With remote work becoming the norm for many businesses in their efforts to maintain operations in recent months, this potentially company-saving adoption has not been without its drawbacks. Most notably, the mental health of many employees has been impacted as teams have been working together while keeping apart, in large part because the quick conversations that happen throughout the workday have largely been eliminated.
As we continue to adapt to a post-coronavirus world, one of the biggest issues facing businesses is their ability to communicate with their customers and team. As social distancing has reduced face-to-face interactions, many businesses are turning to digital solutions like VoIP to communicate effectively.
Shadow IT is no laughing matter, despite its overly theatrical name, as it describes the rogue technology and software being used in your business without being cleared or vetted. While it has always been a problem with in-house operations, the widespread adoption of remote work has made it even more dangerous.
Smartphones are basically the most popular piece of technology ever. They can be used for much of the computing that people deem necessary. It’s no surprise that since they pay over $1,000 for these devices that your employees are going to take them everywhere, including your office. There was a time when employers were horrified by this fact, but today smartphones can just as easily be used for work as they are for distraction.
A lot of people aren’t aware that working from home is not a recent innovation. It can arguably be traced back over a million and a half years, when our ancestors would work relatively close to their dwelling places. Throughout our history, work has shifted away and back again to the remote methodology. Let’s look back through the years to see the progression of how people worked, based on the technology that was available.
As current events have made congregating in an office irresponsible and hazardous, many companies are sustaining their operations by enabling remote work. While we normally focus on how you should properly take care of your technology, we wanted to shift our focus momentarily to the people using this technology, and how they can do so more safely.
To do so, we have to consider ergonomics.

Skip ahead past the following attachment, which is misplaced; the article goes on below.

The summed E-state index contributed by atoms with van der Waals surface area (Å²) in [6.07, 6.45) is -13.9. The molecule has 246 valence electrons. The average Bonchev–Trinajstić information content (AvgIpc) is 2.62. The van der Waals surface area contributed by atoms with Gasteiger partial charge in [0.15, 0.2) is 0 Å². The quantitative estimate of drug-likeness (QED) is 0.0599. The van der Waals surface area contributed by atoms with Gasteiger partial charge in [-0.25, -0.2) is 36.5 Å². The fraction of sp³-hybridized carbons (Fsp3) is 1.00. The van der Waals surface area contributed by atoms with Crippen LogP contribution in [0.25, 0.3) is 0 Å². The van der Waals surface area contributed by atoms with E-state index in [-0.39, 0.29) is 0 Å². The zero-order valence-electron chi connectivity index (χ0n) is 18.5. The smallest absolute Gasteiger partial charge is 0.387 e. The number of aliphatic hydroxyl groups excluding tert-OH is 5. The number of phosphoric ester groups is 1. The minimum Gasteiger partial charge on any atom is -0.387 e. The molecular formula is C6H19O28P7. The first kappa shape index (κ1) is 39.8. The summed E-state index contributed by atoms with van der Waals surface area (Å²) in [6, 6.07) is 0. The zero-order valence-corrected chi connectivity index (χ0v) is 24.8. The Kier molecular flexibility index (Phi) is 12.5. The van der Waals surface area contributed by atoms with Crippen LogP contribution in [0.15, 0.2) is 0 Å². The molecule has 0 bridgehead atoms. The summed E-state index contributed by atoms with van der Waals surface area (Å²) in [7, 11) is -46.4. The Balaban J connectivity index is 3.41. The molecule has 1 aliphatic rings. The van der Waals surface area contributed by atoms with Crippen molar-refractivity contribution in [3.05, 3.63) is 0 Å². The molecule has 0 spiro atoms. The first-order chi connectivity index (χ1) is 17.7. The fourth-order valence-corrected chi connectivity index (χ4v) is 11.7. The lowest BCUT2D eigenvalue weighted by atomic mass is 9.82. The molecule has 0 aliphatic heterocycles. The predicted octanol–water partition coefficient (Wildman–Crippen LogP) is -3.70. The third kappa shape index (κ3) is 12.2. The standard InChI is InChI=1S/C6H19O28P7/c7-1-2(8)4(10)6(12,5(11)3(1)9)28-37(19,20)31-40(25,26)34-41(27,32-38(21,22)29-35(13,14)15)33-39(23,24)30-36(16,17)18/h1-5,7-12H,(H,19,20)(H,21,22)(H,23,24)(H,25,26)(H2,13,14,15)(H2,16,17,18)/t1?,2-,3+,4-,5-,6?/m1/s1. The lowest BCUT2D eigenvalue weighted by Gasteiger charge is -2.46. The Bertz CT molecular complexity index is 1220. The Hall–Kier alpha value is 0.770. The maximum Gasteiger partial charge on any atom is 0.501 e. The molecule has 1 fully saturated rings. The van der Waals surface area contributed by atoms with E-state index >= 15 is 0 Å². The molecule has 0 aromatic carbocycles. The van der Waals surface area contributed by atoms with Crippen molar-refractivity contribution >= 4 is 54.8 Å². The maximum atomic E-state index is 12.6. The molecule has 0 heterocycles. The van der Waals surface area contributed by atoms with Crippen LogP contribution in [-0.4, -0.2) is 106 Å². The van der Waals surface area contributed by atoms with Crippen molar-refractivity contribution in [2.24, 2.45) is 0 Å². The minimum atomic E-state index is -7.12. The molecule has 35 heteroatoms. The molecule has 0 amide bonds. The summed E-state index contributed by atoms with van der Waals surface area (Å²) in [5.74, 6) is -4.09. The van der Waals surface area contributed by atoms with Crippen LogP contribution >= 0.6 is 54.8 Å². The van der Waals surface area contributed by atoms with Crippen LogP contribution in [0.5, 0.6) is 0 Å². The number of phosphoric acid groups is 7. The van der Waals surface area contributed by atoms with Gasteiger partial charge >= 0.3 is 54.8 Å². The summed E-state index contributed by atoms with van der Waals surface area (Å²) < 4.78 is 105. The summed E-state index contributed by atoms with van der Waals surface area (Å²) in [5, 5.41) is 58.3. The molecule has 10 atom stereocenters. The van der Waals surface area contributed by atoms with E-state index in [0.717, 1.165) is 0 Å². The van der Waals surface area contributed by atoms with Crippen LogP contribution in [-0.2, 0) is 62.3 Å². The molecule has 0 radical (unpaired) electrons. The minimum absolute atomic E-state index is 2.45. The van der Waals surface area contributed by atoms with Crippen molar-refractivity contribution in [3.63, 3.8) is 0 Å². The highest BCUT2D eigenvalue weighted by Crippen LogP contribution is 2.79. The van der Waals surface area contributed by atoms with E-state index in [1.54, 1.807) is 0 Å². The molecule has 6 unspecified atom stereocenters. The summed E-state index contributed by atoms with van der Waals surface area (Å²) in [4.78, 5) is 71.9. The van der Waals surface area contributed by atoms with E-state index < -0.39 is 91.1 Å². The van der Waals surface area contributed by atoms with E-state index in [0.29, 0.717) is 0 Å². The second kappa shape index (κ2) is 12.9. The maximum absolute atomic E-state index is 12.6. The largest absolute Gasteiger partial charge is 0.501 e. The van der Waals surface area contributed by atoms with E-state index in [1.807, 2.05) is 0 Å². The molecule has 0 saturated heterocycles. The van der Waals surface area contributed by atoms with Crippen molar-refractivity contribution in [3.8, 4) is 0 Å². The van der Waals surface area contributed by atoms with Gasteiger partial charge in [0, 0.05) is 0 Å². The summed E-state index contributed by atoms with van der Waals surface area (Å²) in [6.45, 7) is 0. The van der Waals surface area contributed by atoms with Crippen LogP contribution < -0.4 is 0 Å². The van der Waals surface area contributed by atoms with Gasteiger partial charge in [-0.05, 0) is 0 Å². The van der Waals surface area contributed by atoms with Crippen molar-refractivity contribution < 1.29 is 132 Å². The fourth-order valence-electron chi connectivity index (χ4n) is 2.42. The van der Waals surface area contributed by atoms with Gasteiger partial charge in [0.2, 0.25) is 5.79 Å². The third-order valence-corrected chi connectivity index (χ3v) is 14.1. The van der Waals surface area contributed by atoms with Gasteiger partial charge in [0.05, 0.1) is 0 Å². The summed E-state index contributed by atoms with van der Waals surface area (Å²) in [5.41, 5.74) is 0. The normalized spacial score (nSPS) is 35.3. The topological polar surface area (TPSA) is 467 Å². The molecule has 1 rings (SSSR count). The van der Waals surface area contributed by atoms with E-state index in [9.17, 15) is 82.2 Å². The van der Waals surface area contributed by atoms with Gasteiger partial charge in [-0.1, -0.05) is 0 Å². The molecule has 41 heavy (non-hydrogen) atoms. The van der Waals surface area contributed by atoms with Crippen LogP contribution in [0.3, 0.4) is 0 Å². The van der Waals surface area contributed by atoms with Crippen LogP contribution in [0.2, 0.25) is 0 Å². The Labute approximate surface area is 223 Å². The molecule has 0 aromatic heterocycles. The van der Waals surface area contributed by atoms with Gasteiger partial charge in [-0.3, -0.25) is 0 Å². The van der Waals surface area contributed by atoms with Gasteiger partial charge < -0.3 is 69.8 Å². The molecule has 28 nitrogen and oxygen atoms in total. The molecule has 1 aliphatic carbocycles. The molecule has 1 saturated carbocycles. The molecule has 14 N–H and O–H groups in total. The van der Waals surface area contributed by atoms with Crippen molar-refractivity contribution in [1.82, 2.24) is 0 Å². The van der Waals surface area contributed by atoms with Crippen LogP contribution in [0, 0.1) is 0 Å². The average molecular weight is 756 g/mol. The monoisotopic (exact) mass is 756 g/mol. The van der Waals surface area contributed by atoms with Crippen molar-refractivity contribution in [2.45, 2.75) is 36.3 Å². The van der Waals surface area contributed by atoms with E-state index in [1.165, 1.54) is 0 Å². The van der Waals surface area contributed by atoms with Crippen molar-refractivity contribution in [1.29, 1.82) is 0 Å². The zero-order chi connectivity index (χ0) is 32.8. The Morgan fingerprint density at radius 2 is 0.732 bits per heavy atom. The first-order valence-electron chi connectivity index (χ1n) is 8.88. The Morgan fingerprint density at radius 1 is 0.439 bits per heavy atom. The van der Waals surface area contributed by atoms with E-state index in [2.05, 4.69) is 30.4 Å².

At any given time, a business needs to consider its security, but this need only exacerbates when its employees are working remotely. With the coronavirus pandemic still in play, the likelihood is that your employees are in this situation has risen dramatically. In order to maintain your organizational security, you need to consider the many factors that a remote workforce can introduce.
The COVID-19 pandemic has greatly disrupted daily life, restricting people to their homes and preventing them from going into the office to work. In response, many companies are hurriedly changing over to a remote-capable workforce and having their employees work from home. This strategy can be highly effective, but if a company and its team isn’t careful, it can also be risky.
It’s not uncommon where a situation arises and you will find yourself working from home. To make this work, it is important that you keep a few additional issues in mind so that you can make the most of it. We have put together a few simple best practices that you should keep in mind as you operate remotely.
There are many reasons that your team may want (or need) to work from home, and there are many reasons to allow them to do so. A 2019 survey by OwlLabs indicated that 71 percent of remote workers are happy with their job (as compared to 55 percent of on-site workers); remote workers responded that they are 13 percent more likely than onsite workers to stay in their current job for five more years than onsite workers will; and when respondents claimed to be working longer than 40 hours per week, onsite workers were doing so out of necessity, while remote workers did so out of desire and enjoyment.
As the coronavirus outbreak creates global health concerns, we wanted to address how it could impact businesses that lack the preparations needed to account for such an event. More specifically, we wanted to discuss why events like these add even more reasons that a file share and sync solution is an invaluable addition to your IT resources.
Technology has become so commonplace in the office environment that work can be done from just about anywhere on any device. This has led to many organizations implementing a remote workforce--at least some of the time. There are actually several benefits to remote work, even for the employer, surprisingly enough.
Over the past couple years we've seen a huge shift in the reliability and functionality of the tablet PC. What was once was a struggling market of just a few overpriced, bulky, devices that were neither practical nor stylish has become the next big consumer product. Tablets have been making it into the business world, supplementing smartphones as a new addition to mobile arsenals. We're going to highlight the best two tablets on the market that you can buy right now.